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Taking Advantage

By: Rabbi Barak Bar-Chaim

“Do not wrong one another, but fear your God; for I the LORD am your God.” (Leviticus 25:17)

This verse, one of the 613 commandments in the Torah, instructs us not to wrong other people. It is not clear from this verse what wronging other people entails.

Our sages explain this prohibition refers to wronging people with words. What does it mean to wrong people with words?

Rabbi Samson Raphael Hirsch explains that the Torah uses the very same expression (“wrong one another”) with regards to monetary transactions. Specifically, overcharging someone ignorant of the actual value of an object falls under the prohibition of wronging someone in a monetary sense. Taking advantage of someone’s ignorance or weakness and, thereby, profiting is prohibited. Similarly, we are prohibited from using words that take advantage of someone’s ignorance or weakness and, thereby, inflict emotional pain upon the person. Here are a few examples of this prohibition as codified by Maimonides and others:

1) One should not remind who has repented of their previous sins, thereby causing them embarrassment and pain.

2) One should not ask someone a question knowing that they do not know the answer? Taking advantage of their ignorance in this way may upset them.

3) One should not ask a store owner how much an item costs if one has no intention to purchase the item. The seller’s hopes have been unnecessarily dashed.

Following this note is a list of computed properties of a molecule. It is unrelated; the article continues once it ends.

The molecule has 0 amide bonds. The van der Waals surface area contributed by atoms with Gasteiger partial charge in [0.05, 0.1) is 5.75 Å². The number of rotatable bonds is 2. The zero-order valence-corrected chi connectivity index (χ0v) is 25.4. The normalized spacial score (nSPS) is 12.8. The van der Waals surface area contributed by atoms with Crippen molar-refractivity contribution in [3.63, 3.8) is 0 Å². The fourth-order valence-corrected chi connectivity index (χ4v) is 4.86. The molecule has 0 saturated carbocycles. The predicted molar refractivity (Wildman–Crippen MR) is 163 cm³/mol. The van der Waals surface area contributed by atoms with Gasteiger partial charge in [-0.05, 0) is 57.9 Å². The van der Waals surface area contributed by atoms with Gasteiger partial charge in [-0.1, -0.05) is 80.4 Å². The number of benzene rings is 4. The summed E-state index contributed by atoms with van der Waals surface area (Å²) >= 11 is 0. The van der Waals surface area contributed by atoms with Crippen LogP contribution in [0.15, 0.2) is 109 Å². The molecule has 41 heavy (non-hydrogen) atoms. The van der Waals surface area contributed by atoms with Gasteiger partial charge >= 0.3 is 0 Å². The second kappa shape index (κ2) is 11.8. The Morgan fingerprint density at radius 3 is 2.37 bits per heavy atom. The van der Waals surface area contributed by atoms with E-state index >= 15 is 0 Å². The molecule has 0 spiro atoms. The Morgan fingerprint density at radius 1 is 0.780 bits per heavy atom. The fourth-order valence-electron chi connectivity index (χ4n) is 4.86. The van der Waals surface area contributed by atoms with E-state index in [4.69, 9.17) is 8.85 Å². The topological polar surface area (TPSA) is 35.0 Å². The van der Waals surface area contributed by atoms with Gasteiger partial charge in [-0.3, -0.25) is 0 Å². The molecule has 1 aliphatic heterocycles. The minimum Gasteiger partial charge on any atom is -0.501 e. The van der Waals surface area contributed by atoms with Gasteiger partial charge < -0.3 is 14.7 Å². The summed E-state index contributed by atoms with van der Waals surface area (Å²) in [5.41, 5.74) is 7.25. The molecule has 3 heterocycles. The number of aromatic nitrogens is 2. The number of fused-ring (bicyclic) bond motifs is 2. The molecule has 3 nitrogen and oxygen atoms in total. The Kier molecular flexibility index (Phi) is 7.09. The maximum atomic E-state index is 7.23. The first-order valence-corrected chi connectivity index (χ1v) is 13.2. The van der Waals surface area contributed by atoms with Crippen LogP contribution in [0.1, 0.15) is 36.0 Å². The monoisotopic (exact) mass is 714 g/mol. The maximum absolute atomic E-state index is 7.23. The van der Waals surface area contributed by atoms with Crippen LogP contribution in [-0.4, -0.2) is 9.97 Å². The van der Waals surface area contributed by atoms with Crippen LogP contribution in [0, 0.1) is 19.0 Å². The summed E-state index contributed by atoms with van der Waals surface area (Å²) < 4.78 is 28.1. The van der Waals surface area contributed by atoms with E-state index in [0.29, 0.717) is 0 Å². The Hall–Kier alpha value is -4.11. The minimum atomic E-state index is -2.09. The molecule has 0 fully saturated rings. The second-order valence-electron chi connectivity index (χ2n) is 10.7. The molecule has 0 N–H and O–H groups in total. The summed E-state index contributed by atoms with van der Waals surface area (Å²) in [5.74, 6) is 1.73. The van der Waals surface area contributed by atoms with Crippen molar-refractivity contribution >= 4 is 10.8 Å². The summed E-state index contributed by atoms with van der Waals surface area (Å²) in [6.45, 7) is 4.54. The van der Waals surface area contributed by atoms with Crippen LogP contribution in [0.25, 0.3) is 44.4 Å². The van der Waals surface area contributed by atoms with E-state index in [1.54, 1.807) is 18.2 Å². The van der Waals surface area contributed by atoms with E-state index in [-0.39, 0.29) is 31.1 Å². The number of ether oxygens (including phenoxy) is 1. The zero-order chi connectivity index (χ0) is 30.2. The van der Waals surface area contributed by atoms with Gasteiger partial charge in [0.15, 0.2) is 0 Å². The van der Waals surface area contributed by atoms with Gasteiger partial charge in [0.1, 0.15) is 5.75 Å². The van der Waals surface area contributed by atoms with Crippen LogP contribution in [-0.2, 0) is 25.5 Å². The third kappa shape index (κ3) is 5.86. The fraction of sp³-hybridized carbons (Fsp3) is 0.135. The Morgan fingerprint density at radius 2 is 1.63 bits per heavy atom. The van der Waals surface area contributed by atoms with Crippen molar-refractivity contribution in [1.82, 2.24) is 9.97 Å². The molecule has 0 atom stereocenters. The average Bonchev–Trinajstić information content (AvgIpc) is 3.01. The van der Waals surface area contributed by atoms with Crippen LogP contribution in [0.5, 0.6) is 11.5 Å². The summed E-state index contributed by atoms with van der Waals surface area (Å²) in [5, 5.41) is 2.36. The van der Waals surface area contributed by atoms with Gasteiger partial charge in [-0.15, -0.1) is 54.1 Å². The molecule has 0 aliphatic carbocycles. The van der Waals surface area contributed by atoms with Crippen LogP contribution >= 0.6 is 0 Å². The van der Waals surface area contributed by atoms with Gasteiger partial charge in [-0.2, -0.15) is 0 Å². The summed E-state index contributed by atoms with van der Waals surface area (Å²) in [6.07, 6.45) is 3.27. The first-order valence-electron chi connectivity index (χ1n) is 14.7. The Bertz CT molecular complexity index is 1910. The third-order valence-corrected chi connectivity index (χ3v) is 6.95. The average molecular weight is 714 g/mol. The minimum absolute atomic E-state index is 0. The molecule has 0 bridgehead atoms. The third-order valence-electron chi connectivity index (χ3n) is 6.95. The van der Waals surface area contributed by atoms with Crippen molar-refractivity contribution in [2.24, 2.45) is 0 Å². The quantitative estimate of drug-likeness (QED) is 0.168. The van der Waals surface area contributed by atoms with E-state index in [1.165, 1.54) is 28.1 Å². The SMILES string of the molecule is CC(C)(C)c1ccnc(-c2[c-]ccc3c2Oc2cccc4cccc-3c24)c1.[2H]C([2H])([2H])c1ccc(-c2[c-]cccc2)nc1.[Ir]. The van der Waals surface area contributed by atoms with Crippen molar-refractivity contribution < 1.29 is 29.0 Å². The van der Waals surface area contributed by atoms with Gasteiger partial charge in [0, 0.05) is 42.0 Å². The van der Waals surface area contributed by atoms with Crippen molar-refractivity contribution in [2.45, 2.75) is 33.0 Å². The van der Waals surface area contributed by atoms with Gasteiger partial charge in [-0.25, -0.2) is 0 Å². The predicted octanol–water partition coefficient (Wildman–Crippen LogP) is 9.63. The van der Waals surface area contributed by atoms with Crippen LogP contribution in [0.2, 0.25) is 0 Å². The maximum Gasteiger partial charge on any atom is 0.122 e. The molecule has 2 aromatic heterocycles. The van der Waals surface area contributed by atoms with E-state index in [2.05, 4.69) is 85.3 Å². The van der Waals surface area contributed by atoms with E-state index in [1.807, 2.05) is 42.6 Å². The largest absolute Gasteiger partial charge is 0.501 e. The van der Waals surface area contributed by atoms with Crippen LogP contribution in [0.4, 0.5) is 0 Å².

4) One should not tell a person that their suffering is due to their sins as Job’s friends did to him saying “has anyone perished who was totally innocent?”

5) One should not give someone advice that is not in the person’s best interests even if no monetary damage results from the advice.

These are some examples of prohibited speech. In Sefer Hamiztvoth (Mitzvah 251), Maimonides summarizes the prohibition as follows: “… we are forbidden from verbally wronging another person by telling them things that will distress and humiliate them and make them discouraged.”

The Talmud teaches us that 24,000 students of Rebbi Akiva perished in a plague between Passover and Shavuot, because they did not show sufficient honor to one another. Receiving the Torah on Shavuot requires us to be united, as if we are one person with one heart. Let us be more careful with our words, ensuring we do not cause any pain to others, and share words of upliftment and encouragement with others.